References

Bartel, A P and N Sicherman (1993) “Technological change and retirement decisions of older workers”, Journal of Labor Economics, 11(1): 162–183.

Bellmann, L and F Janik (2010) “Betriebe und Frühverrentung: Angebote, die man nicht ablehnt”, Zeitschrift für Arbeitsmarktforschung, 42(4): 311–324.

Bello, P and V Galasso (2014) “Old before their time: The role of employers in retirement decisions”, mimeo, Bocconi University.

Burtless, G (2013) “The impact of population aging and delayed retirement on workforce productivity”, Tech. rep., Center for Retirement Research at Boston College.

Currie, J and B C Madrian (1999) “Health, health insurance and the labour market”, Handbook of labour economics, 3, 3309–3416.

Dorn, D and A Sousa-Poza (2010) “’Voluntary’ and ‘involuntary’ early retirement: An international analysis”, Applied Economics, 42(4): 427–438.

Frimmel, W, T Horvath, M Schnalzenberger  and R Winter-Ebmer (2015) “Seniority wages and the role of firms in retirement decisions”, Working paper, University of Linz.

Hakola, T and R Uusitalo (2005) “Not so voluntary retirement decisions? Evidence from a pension reform”, Journal of Public Economics, 89(11): 2121–2136.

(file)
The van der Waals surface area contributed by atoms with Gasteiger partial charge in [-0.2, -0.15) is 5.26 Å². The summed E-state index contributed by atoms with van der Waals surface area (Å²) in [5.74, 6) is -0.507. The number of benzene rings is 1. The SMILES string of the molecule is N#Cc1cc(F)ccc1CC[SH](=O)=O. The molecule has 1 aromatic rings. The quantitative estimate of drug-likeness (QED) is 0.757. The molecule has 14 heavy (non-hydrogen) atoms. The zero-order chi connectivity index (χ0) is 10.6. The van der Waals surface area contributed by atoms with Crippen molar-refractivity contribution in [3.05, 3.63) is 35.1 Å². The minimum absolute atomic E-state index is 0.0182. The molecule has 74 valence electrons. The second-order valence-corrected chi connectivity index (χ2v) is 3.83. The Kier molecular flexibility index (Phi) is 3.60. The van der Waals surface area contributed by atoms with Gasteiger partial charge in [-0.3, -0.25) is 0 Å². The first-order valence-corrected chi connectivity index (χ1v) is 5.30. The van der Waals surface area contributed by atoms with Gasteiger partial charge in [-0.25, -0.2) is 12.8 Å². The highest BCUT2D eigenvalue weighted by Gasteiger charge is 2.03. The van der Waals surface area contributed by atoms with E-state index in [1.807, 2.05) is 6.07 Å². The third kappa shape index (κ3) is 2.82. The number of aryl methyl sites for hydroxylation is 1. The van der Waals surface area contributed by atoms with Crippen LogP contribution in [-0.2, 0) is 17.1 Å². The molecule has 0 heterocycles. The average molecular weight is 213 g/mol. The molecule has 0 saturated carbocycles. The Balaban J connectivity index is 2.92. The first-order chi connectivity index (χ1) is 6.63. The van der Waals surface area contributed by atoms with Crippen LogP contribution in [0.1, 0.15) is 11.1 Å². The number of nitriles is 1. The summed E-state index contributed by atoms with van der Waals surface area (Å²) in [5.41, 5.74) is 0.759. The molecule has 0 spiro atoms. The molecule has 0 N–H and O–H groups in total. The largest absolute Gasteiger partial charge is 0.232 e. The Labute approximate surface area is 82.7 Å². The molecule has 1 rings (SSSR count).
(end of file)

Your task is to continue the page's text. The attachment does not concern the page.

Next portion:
Lazear, E P (1979) “Why is there mandatory retirement?” The Journal of Political Economy, pp. 1261–1284.

Marmot, M, J Banks, R Blundell, C Lessof and J Nazroo (2004) “Health, wealth and lifestyles of the older population in England: The 2002 English longitudinal study of ageing”, London: Institute for Fiscal Studies.

Mastrobuoni, G (2009) “Labour supply effects of the recent social security benefit cuts: Empirical estimates using cohort discontinuities”, Journal of Public Economics, 93(11): 1224–1233.

Schnalzenberger, M, N Schneeweis, R Winter-Ebmer and M Zweimüller (2014) “Job quality and employment of older people in Europe”, Labour, 28(2): 141-162.

Staubli, S and J Zweimüller (2013) “Does raising the early retirement age increase employment of older workers?” Journal of Public Economics, 108(1): 17–32.

Van Soest, A and H Vonkova (2013) “How sensitive are retirement decisions to financial incentives? A stated preference analysis”, Journal of Applied Econometrics.

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Tags:  labour; labour markets; EU; Europe; retirement; aging; productivity; seniority; wages; deferred compensation; implicit contract; early retirement; social security; Austria; administrative data;

Assistant Professor, Johannes Kepler University Linz

Professor at Labour Economics at the University of Linz and at the Institute for Advanced Studies, Vienna. CEPR Research Fellow